by David Yamaguchi, the North American Post
It is nearly impossible to begin reading about Japan’s Seto Inland Sea, and to not start tripping over the “Roots” stories of Seattle Japanese Americans, for many of us descend from southern Japan country stock along these shores. Our ancestors came from rural households that were poor enough to spawn American Dreamers, yet were just wealthy enough able to purchase passage on steamships.
In my October 9 column, I quoted from Donald Richie’s “The Inland Sea.” There, I focused on destinations that will be visited by pilgrims on the postponed, upcoming North American Post trip to the region. Yet, one of the sea islands that those travelers will pass near is Shodoshima, near the eastern end of the complex of islands that dot it.
Shodo Island, as Richie reminds us, is where the novel, “Twenty-Four Eyes” [Niju-shi no hitomi] comes from (available in English in paperback and on Kindle). It is the well-known semi-autobiographical story of an elementary school teacher. Her happy pupils from 1928 are later engulfed by World War II.
Two film versions of it are available online, the classic 1954 black-and- white version (IMDB 8.0) and an excellent, color TV remake. I believe the latter is the 2013 Asahi version, as a commercial appears in it for the 2012 film “Emperor,” on General MacArthur, starring Tommy Lee Jones. Alas, the TV version is not subtitled, and can only be found by entering the title in Japanese.
I raise these films here because the original semi-autobiographical story was written by a Sakae Tsuboi. She was the sister-in-law of the Seattle immigrant Kakichi Tsuboi, who also hailed from Shodo-shima, according to his biographical entry in Kazuo Ito’s (1973) “Issei.”
For years, I have been impressed by Mr. Tsuboi’s account of lowering himself on a rope from a steamship into icy Smith Cove on a February night. After losing his shoes in the swim to shore, he nonetheless ran and walked 5.6 miles to north Beacon Hill, where a Christian Black family helped him. Today, grasping that he was a Shodo boy with a limited future helps make clear why he was so motivated to try his luck in the US.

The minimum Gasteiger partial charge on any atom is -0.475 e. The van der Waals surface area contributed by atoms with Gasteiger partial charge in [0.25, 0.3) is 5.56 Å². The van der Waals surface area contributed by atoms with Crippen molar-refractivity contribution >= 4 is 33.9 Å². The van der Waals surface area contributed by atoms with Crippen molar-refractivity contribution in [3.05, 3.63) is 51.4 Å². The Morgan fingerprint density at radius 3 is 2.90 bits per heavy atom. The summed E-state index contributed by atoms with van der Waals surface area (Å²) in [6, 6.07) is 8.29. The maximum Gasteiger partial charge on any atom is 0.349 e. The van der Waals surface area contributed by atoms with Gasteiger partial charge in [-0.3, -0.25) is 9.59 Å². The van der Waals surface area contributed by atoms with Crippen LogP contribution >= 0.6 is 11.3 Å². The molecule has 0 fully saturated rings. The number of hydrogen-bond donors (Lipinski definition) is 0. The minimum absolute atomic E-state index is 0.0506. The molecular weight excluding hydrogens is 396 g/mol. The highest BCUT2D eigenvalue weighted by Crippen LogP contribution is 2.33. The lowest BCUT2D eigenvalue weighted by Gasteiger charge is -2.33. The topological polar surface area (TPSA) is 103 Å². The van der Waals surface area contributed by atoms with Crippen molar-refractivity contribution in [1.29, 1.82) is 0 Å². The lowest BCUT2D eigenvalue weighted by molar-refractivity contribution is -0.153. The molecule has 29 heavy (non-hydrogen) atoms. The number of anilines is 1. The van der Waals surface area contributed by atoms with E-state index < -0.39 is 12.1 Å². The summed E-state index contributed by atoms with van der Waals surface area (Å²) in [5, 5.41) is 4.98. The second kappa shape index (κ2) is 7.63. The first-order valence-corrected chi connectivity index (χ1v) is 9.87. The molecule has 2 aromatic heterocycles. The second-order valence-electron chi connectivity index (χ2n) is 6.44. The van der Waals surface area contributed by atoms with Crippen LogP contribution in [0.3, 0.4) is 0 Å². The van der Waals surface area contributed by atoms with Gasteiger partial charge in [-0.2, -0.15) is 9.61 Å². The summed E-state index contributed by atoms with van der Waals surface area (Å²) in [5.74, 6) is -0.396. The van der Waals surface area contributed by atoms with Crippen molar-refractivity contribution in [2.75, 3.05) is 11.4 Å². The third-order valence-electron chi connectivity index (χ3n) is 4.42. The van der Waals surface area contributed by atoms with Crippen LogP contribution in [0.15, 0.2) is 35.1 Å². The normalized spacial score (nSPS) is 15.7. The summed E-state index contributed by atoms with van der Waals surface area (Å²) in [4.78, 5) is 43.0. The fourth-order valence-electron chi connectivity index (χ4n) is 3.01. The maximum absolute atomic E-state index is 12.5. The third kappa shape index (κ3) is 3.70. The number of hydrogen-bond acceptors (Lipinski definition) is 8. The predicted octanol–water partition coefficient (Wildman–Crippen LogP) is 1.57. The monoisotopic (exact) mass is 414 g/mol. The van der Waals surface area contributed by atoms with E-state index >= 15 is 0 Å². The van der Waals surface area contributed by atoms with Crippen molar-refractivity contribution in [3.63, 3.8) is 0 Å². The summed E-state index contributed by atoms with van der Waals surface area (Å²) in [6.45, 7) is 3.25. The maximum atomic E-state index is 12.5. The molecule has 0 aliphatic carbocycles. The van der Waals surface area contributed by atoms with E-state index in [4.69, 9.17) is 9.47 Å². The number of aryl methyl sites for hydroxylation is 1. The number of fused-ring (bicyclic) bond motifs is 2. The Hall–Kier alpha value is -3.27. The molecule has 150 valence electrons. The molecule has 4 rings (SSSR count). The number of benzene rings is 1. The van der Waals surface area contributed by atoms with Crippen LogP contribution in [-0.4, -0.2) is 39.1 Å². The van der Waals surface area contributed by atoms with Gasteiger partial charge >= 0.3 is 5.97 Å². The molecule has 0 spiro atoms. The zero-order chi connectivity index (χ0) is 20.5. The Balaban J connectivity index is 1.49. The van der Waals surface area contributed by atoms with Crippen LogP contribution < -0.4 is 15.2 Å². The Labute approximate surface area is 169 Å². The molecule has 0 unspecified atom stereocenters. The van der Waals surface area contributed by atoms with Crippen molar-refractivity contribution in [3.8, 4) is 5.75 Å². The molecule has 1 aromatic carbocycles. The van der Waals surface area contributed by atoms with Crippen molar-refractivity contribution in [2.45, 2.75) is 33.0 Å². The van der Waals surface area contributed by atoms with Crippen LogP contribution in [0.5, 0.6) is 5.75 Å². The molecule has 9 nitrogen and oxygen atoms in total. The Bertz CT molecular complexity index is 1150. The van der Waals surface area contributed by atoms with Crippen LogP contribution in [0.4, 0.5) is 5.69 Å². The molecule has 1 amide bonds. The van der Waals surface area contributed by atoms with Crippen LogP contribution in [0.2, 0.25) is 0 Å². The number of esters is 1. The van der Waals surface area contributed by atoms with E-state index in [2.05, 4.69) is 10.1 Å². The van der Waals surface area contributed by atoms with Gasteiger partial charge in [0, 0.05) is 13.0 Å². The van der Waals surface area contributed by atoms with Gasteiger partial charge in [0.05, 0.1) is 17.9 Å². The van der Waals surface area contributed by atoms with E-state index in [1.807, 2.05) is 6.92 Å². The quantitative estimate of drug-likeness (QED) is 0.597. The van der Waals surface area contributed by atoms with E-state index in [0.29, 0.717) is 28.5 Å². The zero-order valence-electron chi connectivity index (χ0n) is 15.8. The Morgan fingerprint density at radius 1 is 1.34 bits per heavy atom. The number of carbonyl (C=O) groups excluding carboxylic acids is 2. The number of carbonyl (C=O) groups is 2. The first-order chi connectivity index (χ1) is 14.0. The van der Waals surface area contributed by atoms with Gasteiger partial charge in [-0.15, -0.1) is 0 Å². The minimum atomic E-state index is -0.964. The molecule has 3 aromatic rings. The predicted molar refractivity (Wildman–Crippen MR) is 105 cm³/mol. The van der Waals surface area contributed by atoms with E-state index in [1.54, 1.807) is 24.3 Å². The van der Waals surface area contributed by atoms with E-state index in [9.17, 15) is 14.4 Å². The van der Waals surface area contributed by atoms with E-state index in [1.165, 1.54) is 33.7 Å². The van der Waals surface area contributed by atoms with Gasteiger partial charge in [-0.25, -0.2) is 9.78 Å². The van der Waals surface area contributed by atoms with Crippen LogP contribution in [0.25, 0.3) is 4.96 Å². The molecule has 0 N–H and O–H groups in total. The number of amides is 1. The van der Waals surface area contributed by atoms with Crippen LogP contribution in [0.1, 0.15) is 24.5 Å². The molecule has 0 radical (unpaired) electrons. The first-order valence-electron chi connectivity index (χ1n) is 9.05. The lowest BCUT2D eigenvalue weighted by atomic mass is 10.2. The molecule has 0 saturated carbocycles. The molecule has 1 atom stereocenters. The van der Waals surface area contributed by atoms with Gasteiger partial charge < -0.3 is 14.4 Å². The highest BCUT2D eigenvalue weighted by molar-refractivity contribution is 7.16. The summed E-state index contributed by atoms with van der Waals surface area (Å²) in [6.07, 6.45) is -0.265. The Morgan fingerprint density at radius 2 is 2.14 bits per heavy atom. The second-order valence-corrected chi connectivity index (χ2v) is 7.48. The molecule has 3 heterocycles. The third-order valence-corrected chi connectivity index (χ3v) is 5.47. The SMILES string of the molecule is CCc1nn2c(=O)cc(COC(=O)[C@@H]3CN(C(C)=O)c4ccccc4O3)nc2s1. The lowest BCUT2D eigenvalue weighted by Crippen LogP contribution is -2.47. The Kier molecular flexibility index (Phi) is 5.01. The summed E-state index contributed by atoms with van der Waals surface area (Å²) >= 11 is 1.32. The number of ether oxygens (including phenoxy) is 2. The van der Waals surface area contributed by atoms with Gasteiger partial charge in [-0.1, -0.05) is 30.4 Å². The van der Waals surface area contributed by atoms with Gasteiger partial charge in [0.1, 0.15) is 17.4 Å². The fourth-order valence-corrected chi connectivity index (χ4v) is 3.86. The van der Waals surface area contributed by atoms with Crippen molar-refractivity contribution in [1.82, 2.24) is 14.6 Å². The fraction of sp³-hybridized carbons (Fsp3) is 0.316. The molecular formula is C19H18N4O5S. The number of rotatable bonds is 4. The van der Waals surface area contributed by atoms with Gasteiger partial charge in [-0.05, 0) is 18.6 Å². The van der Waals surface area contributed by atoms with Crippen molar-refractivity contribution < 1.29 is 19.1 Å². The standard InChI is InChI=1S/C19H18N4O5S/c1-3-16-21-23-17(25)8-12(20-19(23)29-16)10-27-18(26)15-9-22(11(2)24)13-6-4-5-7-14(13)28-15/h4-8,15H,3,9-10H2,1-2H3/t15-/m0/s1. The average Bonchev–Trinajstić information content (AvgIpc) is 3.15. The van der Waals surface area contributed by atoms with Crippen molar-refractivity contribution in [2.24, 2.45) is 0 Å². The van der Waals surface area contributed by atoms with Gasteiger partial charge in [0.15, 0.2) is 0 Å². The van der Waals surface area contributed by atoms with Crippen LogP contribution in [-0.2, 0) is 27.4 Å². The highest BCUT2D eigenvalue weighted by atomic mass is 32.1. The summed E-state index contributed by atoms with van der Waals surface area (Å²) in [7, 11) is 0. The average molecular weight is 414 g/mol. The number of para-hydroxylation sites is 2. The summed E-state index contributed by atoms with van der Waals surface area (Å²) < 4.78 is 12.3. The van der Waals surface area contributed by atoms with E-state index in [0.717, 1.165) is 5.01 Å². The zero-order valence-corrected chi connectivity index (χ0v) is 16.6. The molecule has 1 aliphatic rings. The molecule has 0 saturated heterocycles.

While not spelled out in “Twenty-Four Eyes,” an interesting question to ponder is to what extent did the author having close relatives in the US influence her anti-war viewpoint?
The Inland Sea landscape is also connected to Seattle JA’s through the Genpei War (1180-1185), a Japanese civil war that determined which of two large clans would rule Japan. The most famous telling of this history is the “Tale of the Heike,” which has been described as the Japanese “Iliad.” Woodblock prints of this saga stand out in that their settings tend to be seascapes. The battles ranged from Kyoto, near the sea’s eastern end, to the Strait of Shimonoseki, at its western end. It closes with a sea battle fought between boats, with the last of the Heike sinking beneath the waves. The Genji go on to found the shogunate at Kamakura, one of the series of governments that led to the Tokugawa shogunate. The latter would rule the country until relinquishing it to the Meiji government, one generation before the birth of Seattle Issei.
After one of the Genpei battles, on the beach at Suma, near Kobe, a Genji samurai calls out to a Heike warrior swimming away toward a ship to come back and fight him in a duel. When the challenged samurai returns, the Genji man realizes that he is a boy the same age as his own son, and considers asking him to flee again. But by then, it is too late, for other Genji soldiers are coming onto the scene.
At the end of the men’s duel, the older man takes the boy’s head, which was the practice of the day when an opponent was prized (the boy’s clothing marked him as a prince). But after doing so, he finds a flute in the boy’s pack, and the Genji soldier realizes what he has done. He has killed the flutist whose skill he had admired before the battle, wafting from the opposing camp. Thereafter sickened by war, he quits to become a Buddhist monk. For this, the former soldier, Kumagai Naozane (1141-1208), is remembered to this day.
I have known the story of the Kumagai duel since I was a boy, when I first heard it through my family oral history. My dad’s Seattle cousins were Kumagais through marriage. However, I did not grasp the tale’s geographic and historical context until re-reading Richie, and following up on the limited content therein.
The Issei Kumagai father was a descendant of that conscious-stricken samurai of centuries ago. His eldest son Frank would serve in the 442nd infantry, and become a schoolteacher after the war.
The lineage of that branch of the family was researched by my aunt, a teacher in Fukui-ken, Japan. Its later US history was told during the Seattle Redress Hearings by the outspoken eldest sister, Theresa [Yamaguchi] Takayoshi. It is unusual for its time because the family is hapa Irish-Japanese. Today, it is in the book, “And Justice for All” (John Tateishi, 1984) and on the Densho website. Most recently, Theresa Takayoshi’s family is among those remembered on the wall of the Bainbridge Exclusion Memorial.
Undoubtedly, there are many other Seattle Nikkei connections to the Inland Sea. Like the stories here, they are remembered today mainly by individual families. I learned of the Seattle Tsuboi connection to “Twenty-Four Eyes” through attending the 2019 celebration of life service for Louise Kashino Takisaki. There, two of her Shodo relatives made the long journey to attend from their present homes in Osaka and Kyoto, near the eastern end of the Inland Sea.